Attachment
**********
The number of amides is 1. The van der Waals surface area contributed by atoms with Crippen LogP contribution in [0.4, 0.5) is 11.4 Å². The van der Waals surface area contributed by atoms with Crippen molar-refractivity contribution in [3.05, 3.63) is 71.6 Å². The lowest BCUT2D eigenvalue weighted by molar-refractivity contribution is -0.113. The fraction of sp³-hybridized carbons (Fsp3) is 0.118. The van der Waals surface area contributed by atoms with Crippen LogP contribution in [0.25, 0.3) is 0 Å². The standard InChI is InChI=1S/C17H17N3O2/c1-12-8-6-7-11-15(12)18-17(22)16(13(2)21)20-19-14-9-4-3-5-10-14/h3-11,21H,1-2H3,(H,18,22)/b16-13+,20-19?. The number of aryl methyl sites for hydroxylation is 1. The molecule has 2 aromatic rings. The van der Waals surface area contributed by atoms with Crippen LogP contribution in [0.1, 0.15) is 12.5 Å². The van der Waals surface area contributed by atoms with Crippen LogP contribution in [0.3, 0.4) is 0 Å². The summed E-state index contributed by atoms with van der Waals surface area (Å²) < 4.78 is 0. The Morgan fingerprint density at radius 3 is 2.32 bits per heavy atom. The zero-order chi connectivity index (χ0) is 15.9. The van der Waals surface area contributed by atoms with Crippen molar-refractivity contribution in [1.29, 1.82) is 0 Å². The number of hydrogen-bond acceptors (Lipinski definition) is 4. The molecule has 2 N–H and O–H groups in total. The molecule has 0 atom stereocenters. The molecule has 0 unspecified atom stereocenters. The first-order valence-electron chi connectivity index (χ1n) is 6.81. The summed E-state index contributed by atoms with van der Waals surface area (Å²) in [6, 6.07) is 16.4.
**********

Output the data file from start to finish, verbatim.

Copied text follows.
The number of amides is 1. The van der Waals surface area contributed by atoms with Crippen LogP contribution in [0.4, 0.5) is 11.4 Å². The van der Waals surface area contributed by atoms with Crippen molar-refractivity contribution in [3.05, 3.63) is 71.6 Å². The lowest BCUT2D eigenvalue weighted by molar-refractivity contribution is -0.113. The fraction of sp³-hybridized carbons (Fsp3) is 0.118. The van der Waals surface area contributed by atoms with Crippen LogP contribution in [0.25, 0.3) is 0 Å². The standard InChI is InChI=1S/C17H17N3O2/c1-12-8-6-7-11-15(12)18-17(22)16(13(2)21)20-19-14-9-4-3-5-10-14/h3-11,21H,1-2H3,(H,18,22)/b16-13+,20-19?. The number of aryl methyl sites for hydroxylation is 1. The molecule has 2 aromatic rings. The van der Waals surface area contributed by atoms with Crippen LogP contribution in [0.1, 0.15) is 12.5 Å². The van der Waals surface area contributed by atoms with Crippen LogP contribution in [0.3, 0.4) is 0 Å². The summed E-state index contributed by atoms with van der Waals surface area (Å²) < 4.78 is 0. The Morgan fingerprint density at radius 3 is 2.32 bits per heavy atom. The zero-order chi connectivity index (χ0) is 15.9. The van der Waals surface area contributed by atoms with Crippen molar-refractivity contribution in [1.29, 1.82) is 0 Å². The number of hydrogen-bond acceptors (Lipinski definition) is 4. The molecule has 2 N–H and O–H groups in total. The molecule has 0 atom stereocenters. The molecule has 0 unspecified atom stereocenters. The first-order valence-electron chi connectivity index (χ1n) is 6.81. The summed E-state index contributed by atoms with van der Waals surface area (Å²) in [6, 6.07) is 16.4.